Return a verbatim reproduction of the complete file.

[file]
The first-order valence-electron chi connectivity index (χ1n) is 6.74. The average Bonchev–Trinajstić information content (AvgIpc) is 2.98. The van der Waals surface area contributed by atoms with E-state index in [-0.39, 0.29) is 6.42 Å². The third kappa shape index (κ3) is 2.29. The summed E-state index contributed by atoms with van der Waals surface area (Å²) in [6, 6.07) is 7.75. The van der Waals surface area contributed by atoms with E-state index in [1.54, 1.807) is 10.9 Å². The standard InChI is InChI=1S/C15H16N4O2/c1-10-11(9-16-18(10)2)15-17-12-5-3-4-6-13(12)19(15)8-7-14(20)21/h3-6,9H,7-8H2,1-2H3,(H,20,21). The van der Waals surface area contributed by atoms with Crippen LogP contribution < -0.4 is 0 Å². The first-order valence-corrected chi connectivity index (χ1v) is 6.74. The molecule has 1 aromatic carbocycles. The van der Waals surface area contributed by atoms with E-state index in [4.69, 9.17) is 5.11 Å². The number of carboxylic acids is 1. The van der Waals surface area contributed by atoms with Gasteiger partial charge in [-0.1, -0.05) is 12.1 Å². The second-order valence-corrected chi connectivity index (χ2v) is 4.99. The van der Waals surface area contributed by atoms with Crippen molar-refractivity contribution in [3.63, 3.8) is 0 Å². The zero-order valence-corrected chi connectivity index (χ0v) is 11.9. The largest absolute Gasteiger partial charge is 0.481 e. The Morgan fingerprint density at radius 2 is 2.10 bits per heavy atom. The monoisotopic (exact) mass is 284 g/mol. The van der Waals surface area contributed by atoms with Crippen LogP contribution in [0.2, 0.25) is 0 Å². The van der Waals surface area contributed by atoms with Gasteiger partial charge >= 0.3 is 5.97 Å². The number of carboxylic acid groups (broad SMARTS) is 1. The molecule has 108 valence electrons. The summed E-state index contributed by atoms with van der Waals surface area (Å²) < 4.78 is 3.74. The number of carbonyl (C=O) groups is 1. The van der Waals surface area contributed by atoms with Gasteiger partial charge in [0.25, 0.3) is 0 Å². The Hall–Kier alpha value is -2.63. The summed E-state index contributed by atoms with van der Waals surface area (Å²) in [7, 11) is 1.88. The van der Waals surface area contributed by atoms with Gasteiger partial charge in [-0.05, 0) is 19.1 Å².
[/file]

The first-order valence-electron chi connectivity index (χ1n) is 6.74. The average Bonchev–Trinajstić information content (AvgIpc) is 2.98. The van der Waals surface area contributed by atoms with E-state index in [-0.39, 0.29) is 6.42 Å². The third kappa shape index (κ3) is 2.29. The summed E-state index contributed by atoms with van der Waals surface area (Å²) in [6, 6.07) is 7.75. The van der Waals surface area contributed by atoms with E-state index in [1.54, 1.807) is 10.9 Å². The standard InChI is InChI=1S/C15H16N4O2/c1-10-11(9-16-18(10)2)15-17-12-5-3-4-6-13(12)19(15)8-7-14(20)21/h3-6,9H,7-8H2,1-2H3,(H,20,21). The van der Waals surface area contributed by atoms with Crippen LogP contribution < -0.4 is 0 Å². The first-order valence-corrected chi connectivity index (χ1v) is 6.74. The molecule has 1 aromatic carbocycles. The van der Waals surface area contributed by atoms with E-state index in [4.69, 9.17) is 5.11 Å². The number of carboxylic acids is 1. The van der Waals surface area contributed by atoms with Gasteiger partial charge in [-0.1, -0.05) is 12.1 Å². The second-order valence-corrected chi connectivity index (χ2v) is 4.99. The van der Waals surface area contributed by atoms with Crippen molar-refractivity contribution in [3.63, 3.8) is 0 Å². The zero-order valence-corrected chi connectivity index (χ0v) is 11.9. The largest absolute Gasteiger partial charge is 0.481 e. The Morgan fingerprint density at radius 2 is 2.10 bits per heavy atom. The monoisotopic (exact) mass is 284 g/mol. The van der Waals surface area contributed by atoms with Crippen LogP contribution in [0.2, 0.25) is 0 Å². The van der Waals surface area contributed by atoms with Gasteiger partial charge >= 0.3 is 5.97 Å². The number of carboxylic acid groups (broad SMARTS) is 1. The molecule has 108 valence electrons. The summed E-state index contributed by atoms with van der Waals surface area (Å²) < 4.78 is 3.74. The number of carbonyl (C=O) groups is 1. The van der Waals surface area contributed by atoms with Gasteiger partial charge in [0.25, 0.3) is 0 Å². The Hall–Kier alpha value is -2.63. The summed E-state index contributed by atoms with van der Waals surface area (Å²) in [7, 11) is 1.88. The van der Waals surface area contributed by atoms with Gasteiger partial charge in [-0.05, 0) is 19.1 Å².